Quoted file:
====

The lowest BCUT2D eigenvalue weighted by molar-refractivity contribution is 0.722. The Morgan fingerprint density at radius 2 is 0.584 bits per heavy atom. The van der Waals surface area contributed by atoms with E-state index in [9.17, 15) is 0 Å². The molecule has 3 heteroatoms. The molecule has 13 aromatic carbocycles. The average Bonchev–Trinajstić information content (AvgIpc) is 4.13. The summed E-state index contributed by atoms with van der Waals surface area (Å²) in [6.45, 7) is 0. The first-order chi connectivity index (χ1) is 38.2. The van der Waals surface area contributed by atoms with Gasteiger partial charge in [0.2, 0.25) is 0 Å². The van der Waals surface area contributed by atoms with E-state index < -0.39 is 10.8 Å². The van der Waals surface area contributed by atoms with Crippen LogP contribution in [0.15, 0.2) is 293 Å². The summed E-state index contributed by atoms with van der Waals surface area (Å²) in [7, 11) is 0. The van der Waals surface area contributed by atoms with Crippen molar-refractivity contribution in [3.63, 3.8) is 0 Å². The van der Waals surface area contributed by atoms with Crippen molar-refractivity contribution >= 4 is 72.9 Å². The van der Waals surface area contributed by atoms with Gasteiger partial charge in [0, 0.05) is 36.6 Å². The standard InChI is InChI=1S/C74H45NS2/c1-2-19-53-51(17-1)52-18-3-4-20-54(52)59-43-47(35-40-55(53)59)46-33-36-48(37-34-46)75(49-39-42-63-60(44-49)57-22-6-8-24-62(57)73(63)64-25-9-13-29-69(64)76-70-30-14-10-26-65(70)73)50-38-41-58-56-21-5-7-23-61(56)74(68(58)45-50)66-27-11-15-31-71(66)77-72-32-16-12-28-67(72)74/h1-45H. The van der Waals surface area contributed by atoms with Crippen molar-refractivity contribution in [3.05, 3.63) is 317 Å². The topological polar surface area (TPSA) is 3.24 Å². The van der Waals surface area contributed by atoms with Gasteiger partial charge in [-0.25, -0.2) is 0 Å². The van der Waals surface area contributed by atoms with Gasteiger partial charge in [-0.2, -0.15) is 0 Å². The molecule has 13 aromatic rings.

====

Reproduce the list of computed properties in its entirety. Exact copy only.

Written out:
The lowest BCUT2D eigenvalue weighted by molar-refractivity contribution is 0.722. The Morgan fingerprint density at radius 2 is 0.584 bits per heavy atom. The van der Waals surface area contributed by atoms with E-state index in [9.17, 15) is 0 Å². The molecule has 3 heteroatoms. The molecule has 13 aromatic carbocycles. The average Bonchev–Trinajstić information content (AvgIpc) is 4.13. The summed E-state index contributed by atoms with van der Waals surface area (Å²) in [6.45, 7) is 0. The first-order chi connectivity index (χ1) is 38.2. The van der Waals surface area contributed by atoms with Gasteiger partial charge in [0.2, 0.25) is 0 Å². The van der Waals surface area contributed by atoms with E-state index < -0.39 is 10.8 Å². The van der Waals surface area contributed by atoms with Crippen LogP contribution in [0.15, 0.2) is 293 Å². The summed E-state index contributed by atoms with van der Waals surface area (Å²) in [7, 11) is 0. The van der Waals surface area contributed by atoms with Crippen molar-refractivity contribution in [3.63, 3.8) is 0 Å². The van der Waals surface area contributed by atoms with Crippen molar-refractivity contribution >= 4 is 72.9 Å². The van der Waals surface area contributed by atoms with Gasteiger partial charge in [0, 0.05) is 36.6 Å². The standard InChI is InChI=1S/C74H45NS2/c1-2-19-53-51(17-1)52-18-3-4-20-54(52)59-43-47(35-40-55(53)59)46-33-36-48(37-34-46)75(49-39-42-63-60(44-49)57-22-6-8-24-62(57)73(63)64-25-9-13-29-69(64)76-70-30-14-10-26-65(70)73)50-38-41-58-56-21-5-7-23-61(56)74(68(58)45-50)66-27-11-15-31-71(66)77-72-32-16-12-28-67(72)74/h1-45H. The van der Waals surface area contributed by atoms with Crippen molar-refractivity contribution in [3.05, 3.63) is 317 Å². The topological polar surface area (TPSA) is 3.24 Å². The van der Waals surface area contributed by atoms with Gasteiger partial charge in [-0.25, -0.2) is 0 Å². The van der Waals surface area contributed by atoms with Gasteiger partial charge in [-0.2, -0.15) is 0 Å². The molecule has 13 aromatic rings.